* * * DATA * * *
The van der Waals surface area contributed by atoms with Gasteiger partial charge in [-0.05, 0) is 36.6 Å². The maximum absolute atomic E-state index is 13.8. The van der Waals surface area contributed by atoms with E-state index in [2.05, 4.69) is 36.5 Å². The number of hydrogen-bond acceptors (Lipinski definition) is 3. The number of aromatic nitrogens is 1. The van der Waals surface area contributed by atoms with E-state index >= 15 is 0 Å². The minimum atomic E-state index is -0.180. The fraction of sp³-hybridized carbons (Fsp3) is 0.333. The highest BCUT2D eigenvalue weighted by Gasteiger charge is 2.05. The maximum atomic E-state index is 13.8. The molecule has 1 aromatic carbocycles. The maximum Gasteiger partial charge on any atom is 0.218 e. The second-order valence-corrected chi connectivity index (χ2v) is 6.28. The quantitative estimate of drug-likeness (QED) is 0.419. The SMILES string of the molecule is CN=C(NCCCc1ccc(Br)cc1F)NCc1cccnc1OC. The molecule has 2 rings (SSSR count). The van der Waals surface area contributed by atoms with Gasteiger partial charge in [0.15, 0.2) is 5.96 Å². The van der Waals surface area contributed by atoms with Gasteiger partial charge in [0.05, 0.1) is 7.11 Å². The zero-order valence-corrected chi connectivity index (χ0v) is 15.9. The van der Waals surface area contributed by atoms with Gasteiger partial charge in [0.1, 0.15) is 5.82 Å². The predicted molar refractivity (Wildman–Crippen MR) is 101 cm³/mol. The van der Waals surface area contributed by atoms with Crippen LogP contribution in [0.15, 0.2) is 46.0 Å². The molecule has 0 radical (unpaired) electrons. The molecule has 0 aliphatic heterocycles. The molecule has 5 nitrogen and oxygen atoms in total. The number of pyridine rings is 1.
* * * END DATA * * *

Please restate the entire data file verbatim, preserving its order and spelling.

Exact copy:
The van der Waals surface area contributed by atoms with Gasteiger partial charge in [-0.05, 0) is 36.6 Å². The maximum absolute atomic E-state index is 13.8. The van der Waals surface area contributed by atoms with E-state index in [2.05, 4.69) is 36.5 Å². The number of hydrogen-bond acceptors (Lipinski definition) is 3. The number of aromatic nitrogens is 1. The van der Waals surface area contributed by atoms with E-state index >= 15 is 0 Å². The minimum atomic E-state index is -0.180. The fraction of sp³-hybridized carbons (Fsp3) is 0.333. The highest BCUT2D eigenvalue weighted by Gasteiger charge is 2.05. The maximum atomic E-state index is 13.8. The molecule has 1 aromatic carbocycles. The maximum Gasteiger partial charge on any atom is 0.218 e. The second-order valence-corrected chi connectivity index (χ2v) is 6.28. The quantitative estimate of drug-likeness (QED) is 0.419. The SMILES string of the molecule is CN=C(NCCCc1ccc(Br)cc1F)NCc1cccnc1OC. The molecule has 2 rings (SSSR count). The van der Waals surface area contributed by atoms with Gasteiger partial charge in [0.15, 0.2) is 5.96 Å². The van der Waals surface area contributed by atoms with Gasteiger partial charge in [0.05, 0.1) is 7.11 Å². The zero-order valence-corrected chi connectivity index (χ0v) is 15.9. The van der Waals surface area contributed by atoms with Gasteiger partial charge in [0.1, 0.15) is 5.82 Å². The predicted molar refractivity (Wildman–Crippen MR) is 101 cm³/mol. The van der Waals surface area contributed by atoms with Crippen LogP contribution in [0.15, 0.2) is 46.0 Å². The molecule has 0 radical (unpaired) electrons. The molecule has 0 aliphatic heterocycles. The molecule has 5 nitrogen and oxygen atoms in total. The number of pyridine rings is 1.